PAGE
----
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Monday, 22 March 2021

Technology behind Pfizer's Covid-19 vaccine can be used to fight cancer

The messenger RNA (mRNA) technology used in Pfizer’s coronavirus vaccine could potentially be used to combat cancer. While the vaccine has been funded by Pfizer, the scientific research behind the Covid-19 vaccine is conducted by BioNTech, a German company founded by a married couple and physicians Ugur Sahin and Ozlem Tureci reports Sky News. Dr Tureci, 53 was investigating the body’s immune system and its response in fighting tumors when they learned about the coronavirus outbreak. The couple decided over breakfast to apply this technology that they’ve been researching for two decades on the new virus which was killing people around the world. They labeled their work "Project Lightspeed." Pfizer Covid-19 vaccine news delivers hope around the globe Both Pfizer/BioNTech and Moderna use messenger RNA (mRNA) to send genetic instructions to the human body's cells for making proteins that prime it to attack the coronavirus. The same theory is used by scientists to get the immune system to treat tumors. “Cancer cells make proteins that can be targeted by mRNA vaccines. Progress in this area has been reported in treating melanoma,” Dr Jeffrey A. Metts, chief of staff at Cancer Treatment Centers of America in Atlanta, told Healthline. "We have several different cancer vaccines based on mRNA," Dr Tureci told the Associated Press. When asked about when the cancer vaccine will be rolled out she said, "that's very difficult to predict in innovative development. But we expect that within only a couple of years, we will also have our vaccines (against) cancer at a place where we can offer them to people." Hackers steal Pfizer/BioNTech Covid-19 vaccine data in Europe, companies say DrTureci and Ugur Sahin were awarded one of the country's highest decorations, the Order of Merit by German President Frank-Walter Steinmeier in a ceremony attended by Chancellor Angela Merkel. "You began with a drug to treat cancer in a single individual," Mr Steinmeier told the couple. "And today we have a vaccine for all of humanity." "It's about the effort of many: our team at BioNTech, all the partners who were involved, also governments, regulatory authorities, which worked together with a sense of urgency," says Dr Tureci. "The way we see it, this is an acknowledgment of this effort and also a celebration of science." Both wife and husband have worked hard to reach the top. Sahin and Dr Tureci are now among the 100 richest Germans, their company BioNTech has reached $21 billion after successfully producing the Covid-19 vaccine.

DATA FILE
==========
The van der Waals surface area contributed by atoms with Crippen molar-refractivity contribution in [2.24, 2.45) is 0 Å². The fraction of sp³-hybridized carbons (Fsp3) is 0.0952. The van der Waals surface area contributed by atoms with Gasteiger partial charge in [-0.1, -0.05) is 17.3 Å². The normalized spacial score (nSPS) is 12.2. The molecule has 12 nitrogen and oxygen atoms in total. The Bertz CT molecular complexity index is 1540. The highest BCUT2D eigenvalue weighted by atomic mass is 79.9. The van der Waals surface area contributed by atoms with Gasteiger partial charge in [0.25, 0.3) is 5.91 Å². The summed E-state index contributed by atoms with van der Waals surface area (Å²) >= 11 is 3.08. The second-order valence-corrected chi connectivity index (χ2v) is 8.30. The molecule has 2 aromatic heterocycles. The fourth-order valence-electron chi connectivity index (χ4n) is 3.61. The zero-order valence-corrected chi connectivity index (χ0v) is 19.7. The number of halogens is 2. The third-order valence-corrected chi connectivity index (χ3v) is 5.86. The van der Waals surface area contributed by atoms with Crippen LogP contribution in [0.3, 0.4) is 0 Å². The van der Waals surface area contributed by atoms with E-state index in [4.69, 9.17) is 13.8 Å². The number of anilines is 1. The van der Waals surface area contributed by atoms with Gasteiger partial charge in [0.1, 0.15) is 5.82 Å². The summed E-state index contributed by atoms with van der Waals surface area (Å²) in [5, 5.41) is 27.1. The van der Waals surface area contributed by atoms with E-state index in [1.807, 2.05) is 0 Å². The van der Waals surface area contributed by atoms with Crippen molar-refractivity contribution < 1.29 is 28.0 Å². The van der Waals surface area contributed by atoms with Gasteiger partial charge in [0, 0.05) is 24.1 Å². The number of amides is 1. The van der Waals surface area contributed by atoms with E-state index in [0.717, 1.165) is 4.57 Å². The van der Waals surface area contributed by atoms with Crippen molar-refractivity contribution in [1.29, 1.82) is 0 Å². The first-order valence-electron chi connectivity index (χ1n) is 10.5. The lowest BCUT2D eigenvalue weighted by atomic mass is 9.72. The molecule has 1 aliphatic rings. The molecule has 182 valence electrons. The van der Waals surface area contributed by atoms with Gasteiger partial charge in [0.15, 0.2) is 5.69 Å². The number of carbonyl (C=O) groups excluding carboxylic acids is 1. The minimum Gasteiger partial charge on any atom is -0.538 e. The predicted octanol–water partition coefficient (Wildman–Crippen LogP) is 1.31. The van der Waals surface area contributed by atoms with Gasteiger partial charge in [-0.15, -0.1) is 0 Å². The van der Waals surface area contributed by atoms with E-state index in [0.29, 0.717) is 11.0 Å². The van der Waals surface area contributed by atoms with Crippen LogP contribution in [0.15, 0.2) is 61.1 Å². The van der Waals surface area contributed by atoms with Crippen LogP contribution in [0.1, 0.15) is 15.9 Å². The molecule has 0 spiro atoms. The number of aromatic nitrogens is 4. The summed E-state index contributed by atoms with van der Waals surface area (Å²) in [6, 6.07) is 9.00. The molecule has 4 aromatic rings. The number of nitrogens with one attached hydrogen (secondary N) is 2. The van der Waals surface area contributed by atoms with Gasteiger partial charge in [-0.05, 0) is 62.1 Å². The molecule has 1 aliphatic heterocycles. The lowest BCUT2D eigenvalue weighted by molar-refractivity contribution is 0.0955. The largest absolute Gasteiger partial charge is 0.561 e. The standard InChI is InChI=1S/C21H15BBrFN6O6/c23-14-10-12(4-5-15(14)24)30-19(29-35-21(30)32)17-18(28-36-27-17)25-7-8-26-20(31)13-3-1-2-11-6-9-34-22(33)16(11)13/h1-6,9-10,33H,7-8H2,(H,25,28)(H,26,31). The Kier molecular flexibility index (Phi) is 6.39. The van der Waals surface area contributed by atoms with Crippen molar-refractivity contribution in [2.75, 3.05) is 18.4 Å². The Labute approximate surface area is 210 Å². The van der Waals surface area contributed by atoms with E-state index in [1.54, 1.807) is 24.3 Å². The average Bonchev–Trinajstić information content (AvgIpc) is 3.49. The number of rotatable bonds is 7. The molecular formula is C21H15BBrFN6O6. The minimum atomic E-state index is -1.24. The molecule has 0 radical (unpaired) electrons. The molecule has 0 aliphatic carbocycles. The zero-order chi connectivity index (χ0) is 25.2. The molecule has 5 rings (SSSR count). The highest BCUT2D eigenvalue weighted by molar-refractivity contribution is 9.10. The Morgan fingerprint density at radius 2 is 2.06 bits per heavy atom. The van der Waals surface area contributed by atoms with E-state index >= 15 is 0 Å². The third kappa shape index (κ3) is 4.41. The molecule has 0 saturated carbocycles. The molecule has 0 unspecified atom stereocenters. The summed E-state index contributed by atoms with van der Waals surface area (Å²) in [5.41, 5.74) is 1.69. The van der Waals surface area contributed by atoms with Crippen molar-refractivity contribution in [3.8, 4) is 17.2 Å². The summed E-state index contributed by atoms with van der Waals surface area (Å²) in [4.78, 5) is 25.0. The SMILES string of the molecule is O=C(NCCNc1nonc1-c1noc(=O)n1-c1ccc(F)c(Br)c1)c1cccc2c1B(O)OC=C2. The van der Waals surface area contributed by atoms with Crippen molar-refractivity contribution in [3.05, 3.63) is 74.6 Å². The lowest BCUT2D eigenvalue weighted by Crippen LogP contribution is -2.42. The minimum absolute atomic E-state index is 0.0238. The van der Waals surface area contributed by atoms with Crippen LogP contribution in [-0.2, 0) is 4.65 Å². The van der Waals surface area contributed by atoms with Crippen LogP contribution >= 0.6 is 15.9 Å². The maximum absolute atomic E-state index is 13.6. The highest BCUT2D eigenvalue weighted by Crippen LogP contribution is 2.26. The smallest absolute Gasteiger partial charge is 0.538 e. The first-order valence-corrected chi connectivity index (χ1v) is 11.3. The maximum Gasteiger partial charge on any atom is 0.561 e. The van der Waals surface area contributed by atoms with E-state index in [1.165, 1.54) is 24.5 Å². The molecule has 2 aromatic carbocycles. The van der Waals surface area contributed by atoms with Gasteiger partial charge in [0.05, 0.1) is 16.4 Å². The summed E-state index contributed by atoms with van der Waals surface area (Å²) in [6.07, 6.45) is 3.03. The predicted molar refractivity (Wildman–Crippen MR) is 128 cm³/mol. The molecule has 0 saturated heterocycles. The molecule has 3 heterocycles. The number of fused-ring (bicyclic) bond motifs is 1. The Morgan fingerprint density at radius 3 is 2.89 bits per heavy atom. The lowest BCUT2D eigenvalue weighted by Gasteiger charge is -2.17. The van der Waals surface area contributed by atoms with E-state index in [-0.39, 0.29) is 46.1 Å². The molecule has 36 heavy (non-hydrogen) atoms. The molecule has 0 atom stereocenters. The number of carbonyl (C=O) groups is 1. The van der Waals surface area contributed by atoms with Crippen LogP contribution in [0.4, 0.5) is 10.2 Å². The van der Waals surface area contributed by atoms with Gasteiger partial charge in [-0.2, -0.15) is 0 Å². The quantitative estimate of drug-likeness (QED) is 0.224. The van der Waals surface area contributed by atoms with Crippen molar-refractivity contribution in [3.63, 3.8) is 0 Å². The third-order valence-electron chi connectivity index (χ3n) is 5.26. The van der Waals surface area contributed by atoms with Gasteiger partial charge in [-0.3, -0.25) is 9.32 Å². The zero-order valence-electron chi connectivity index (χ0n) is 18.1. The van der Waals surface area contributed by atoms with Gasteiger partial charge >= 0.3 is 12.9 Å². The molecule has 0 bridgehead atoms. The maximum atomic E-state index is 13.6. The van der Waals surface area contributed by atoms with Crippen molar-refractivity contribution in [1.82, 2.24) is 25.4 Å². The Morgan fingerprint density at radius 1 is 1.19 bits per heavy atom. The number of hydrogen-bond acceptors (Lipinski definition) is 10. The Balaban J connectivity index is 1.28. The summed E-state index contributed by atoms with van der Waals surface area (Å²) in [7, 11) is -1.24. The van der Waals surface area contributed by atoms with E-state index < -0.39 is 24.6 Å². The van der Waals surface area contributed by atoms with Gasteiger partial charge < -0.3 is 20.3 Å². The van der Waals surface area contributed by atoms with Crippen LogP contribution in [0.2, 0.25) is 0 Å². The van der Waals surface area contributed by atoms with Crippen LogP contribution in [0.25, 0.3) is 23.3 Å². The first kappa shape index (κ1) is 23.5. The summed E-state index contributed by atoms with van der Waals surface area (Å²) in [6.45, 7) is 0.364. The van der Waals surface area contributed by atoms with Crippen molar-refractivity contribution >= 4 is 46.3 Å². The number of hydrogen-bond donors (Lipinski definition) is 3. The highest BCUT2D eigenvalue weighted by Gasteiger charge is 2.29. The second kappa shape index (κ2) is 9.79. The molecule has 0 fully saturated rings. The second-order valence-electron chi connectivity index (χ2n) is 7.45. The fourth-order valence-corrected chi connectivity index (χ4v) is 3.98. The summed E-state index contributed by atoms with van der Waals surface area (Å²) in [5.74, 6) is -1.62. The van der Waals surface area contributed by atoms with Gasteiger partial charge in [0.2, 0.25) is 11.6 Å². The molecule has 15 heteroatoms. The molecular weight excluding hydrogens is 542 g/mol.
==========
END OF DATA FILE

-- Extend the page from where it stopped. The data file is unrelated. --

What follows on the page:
from Latest Technology News, Tech News Pakistan | eTribune https://ift.tt/316e5ly

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